Forces • A FORCE is a push or a pull exerted on an object • Forces can cause objects to speed up, slow down, or change direction. • Force is measured in Newtons
Force • Forces come in pairs • A force is a vector • Forces have a magnitude and a direction Magnitude: 5N Direction: north (up) 5N, north (up)
Types of Forces • There are two types of forces • Contact forces • Forces at a distance
Contact Forces • Contact forces- types of forces that result when the two interacting objects are perceived to be physically contacting each other • Examples of contact forces: • Applied force • Friction force • Tension force • 4. Normal force • 5. Air resistance
Applied Force • Identified as Fa • Applied to an object by a person or another object • Acts in the horizontal direction, parallel to the surface
Friction Force • Identified as Ff • Acts opposite sliding motion between surfaces • Acts in the horizontal direction, parallel to the surface and opposite the direction of sliding
Tension Force • Identified as FT • Pull exerted by a rope, string, or cable attached to a body and pulled tight • Acts away from the object and parallel to the string, rope or cable
Normal Force • Identified as FN • Exerted by a surface on an object (presses two surfaces together) • Acts in an upward, vertical direction, perpendicular to the surface • Sometimes referred to as the support force
Air Resistance Force • Identified as Fair • Type of frictional force that acts upon objects as they travel through the air • Acts opposite motion
Long Range Forces • Long Range Forces- forces that occur between objects that are not touching. Examples of long range forces: • Gravitational force • Electrical force • Magnetic force
Gravitational Force • All objects on Earth experience a force of gravity that is directed downward towards the center of the earth. • Identified as FW • Referred to as the force of weight
Balanced and Unbalanced Forces • Forces occur in pairs and they can be either balanced or unbalanced
Balanced Forces • Balanced forces do not cause change in motion, they are in equilibrium • They are equal in size and opposite in direction
Unbalanced Forces • An unbalanced force always causes a change in motion • Forces are not in equilibrium • When unbalanced forces act in opposite directions you can find the net force • The net force is the sum of all the forces acting on an object
Net Force • A net force shows magnitude and direction • The magnitude is the difference between forces acting on an object • The resulting motion of an object is in the direction of the largest force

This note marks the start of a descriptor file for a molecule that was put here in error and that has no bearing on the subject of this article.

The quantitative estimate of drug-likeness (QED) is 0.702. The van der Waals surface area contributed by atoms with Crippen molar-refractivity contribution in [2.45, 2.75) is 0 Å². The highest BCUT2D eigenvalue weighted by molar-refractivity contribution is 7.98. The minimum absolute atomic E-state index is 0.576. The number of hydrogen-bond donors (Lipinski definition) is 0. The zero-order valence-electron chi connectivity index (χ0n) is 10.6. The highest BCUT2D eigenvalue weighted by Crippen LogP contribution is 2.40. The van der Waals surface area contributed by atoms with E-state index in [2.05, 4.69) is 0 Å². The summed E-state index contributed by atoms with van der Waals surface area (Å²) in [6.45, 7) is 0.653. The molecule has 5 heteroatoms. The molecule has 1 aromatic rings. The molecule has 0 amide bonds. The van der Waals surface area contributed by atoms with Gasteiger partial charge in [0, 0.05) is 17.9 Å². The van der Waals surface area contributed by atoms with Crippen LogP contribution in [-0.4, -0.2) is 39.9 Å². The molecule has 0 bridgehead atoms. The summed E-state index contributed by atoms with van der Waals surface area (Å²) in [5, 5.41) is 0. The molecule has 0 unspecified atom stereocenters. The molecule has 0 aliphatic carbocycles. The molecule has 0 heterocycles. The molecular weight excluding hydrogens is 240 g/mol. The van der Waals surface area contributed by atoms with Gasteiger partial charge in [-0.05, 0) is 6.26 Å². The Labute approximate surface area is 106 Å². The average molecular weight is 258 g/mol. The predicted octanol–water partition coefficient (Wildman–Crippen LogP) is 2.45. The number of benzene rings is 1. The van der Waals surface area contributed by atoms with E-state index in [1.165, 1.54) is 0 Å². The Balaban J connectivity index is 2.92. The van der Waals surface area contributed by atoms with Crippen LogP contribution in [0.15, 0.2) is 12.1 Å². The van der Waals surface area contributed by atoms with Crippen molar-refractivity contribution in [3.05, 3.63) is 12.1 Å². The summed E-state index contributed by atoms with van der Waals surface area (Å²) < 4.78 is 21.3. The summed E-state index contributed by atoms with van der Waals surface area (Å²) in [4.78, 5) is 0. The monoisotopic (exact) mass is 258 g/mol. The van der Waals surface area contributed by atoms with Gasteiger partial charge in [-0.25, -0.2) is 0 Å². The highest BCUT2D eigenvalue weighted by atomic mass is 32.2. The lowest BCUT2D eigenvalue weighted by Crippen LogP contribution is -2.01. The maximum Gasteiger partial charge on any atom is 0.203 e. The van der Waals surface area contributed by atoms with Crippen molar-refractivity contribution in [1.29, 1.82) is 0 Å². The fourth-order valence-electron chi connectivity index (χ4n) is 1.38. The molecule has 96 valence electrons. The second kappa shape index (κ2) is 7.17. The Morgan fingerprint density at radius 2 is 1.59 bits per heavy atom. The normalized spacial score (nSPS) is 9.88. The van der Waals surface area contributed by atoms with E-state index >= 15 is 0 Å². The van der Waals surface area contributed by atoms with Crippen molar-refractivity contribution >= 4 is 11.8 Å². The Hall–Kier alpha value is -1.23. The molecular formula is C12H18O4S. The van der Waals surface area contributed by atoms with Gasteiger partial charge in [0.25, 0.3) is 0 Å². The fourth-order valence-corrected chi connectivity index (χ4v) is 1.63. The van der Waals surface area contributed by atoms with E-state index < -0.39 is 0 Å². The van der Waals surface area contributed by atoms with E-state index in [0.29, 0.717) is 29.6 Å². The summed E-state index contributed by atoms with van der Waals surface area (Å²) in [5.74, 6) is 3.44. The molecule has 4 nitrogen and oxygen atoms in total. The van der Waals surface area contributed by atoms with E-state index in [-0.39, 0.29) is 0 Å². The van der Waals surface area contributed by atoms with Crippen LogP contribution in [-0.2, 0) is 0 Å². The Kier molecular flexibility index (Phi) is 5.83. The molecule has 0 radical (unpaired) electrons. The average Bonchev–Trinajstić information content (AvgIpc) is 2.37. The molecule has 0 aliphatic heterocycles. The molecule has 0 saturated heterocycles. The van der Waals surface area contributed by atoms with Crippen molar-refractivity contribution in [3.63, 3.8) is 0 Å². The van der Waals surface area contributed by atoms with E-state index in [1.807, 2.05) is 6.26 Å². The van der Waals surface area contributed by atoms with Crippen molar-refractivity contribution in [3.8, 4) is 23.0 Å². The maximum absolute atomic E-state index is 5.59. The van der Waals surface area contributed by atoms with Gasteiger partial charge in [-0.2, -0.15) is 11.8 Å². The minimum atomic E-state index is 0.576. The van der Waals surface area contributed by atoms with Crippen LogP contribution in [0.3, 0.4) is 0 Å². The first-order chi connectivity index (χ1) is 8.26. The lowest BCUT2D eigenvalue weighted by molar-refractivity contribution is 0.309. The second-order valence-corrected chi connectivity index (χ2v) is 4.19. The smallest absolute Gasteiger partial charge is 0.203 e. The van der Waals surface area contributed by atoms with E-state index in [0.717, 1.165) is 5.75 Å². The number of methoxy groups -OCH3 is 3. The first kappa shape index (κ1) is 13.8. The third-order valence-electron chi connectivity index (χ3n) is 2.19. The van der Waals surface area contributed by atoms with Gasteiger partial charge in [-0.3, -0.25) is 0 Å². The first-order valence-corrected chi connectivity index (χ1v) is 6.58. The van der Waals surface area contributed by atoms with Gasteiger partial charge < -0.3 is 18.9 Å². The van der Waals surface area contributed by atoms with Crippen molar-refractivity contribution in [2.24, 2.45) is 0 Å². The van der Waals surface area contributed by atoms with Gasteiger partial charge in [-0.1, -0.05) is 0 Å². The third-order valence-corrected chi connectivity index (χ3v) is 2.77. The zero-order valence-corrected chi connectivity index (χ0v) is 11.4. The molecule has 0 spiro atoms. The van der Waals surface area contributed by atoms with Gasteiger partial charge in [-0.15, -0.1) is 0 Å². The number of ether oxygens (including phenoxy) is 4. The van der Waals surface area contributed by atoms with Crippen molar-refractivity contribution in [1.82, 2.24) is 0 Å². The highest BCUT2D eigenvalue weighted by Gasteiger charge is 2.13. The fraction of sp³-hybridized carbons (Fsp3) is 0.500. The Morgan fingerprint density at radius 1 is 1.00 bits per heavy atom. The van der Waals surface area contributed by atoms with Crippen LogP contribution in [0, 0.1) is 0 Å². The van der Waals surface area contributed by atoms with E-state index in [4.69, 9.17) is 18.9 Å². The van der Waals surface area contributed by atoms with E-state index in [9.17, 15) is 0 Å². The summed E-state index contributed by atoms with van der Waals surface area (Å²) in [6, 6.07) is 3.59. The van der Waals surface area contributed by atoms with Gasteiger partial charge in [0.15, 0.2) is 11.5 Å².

Unbalanced Forces 3 N, right – 6 N, left = 3N, left
Unbalanced Forces 4 N, left – 10 N, right = 6N, right
Force Body Diagrams • Used to show all the forces acting on an object (can be 1,2,3, or 4 forces) • Can help you understand the motion of an object • Force vectors are represented by arrows • The length of the arrow represents the magnitude (size) of the force
How to Draw a Force Body Diagram • Step 1: Draw a sketch of the situation • Step 2: Identify the horizontal forces • Step 3: Identify the vertical forces • Step 4: Draw a box, place a dot in the middle • Step 5: Draw and label the horizontal forces • Step 6: Draw and label the vertical forces • Step 7: Calculate the sum of all the forces
Example • A book is at rest on a tabletop. Diagram the forces acting on the book.
Review: Net Force • The sum of all forces acting on an object • When net force is greater than zero, the object accelerates in the direction of the largest force • If the net force is zero the object is either • At rest • Moving with constant velocity
Physics of Football http://www.nsf.gov/news/special_reports/football/lawofmotion.jsp What is Inertia? What does Newton’s First Law of Motion state?
Newton’s First Law • An object at rest stays at rest and an object in motion stays in motion with the same speed and in the same direction unless acted upon by an unbalanced force. • Newton’s first law is sometimes called the Law of Inertia
Inertia • Inertia is a property of matter that tends to resist a change of motion • If an object is at rest, it wants to stay at rest • If an object is in motion, the object wants to stay in motion
Newton’s 2nd Law • Newton’s 2nd Law helps is identify how an object’s motion changes when a net force is applied to the object • When forces are unbalanced, the object accelerates • Acceleration is dependent on two variables • Net force • The mass of an object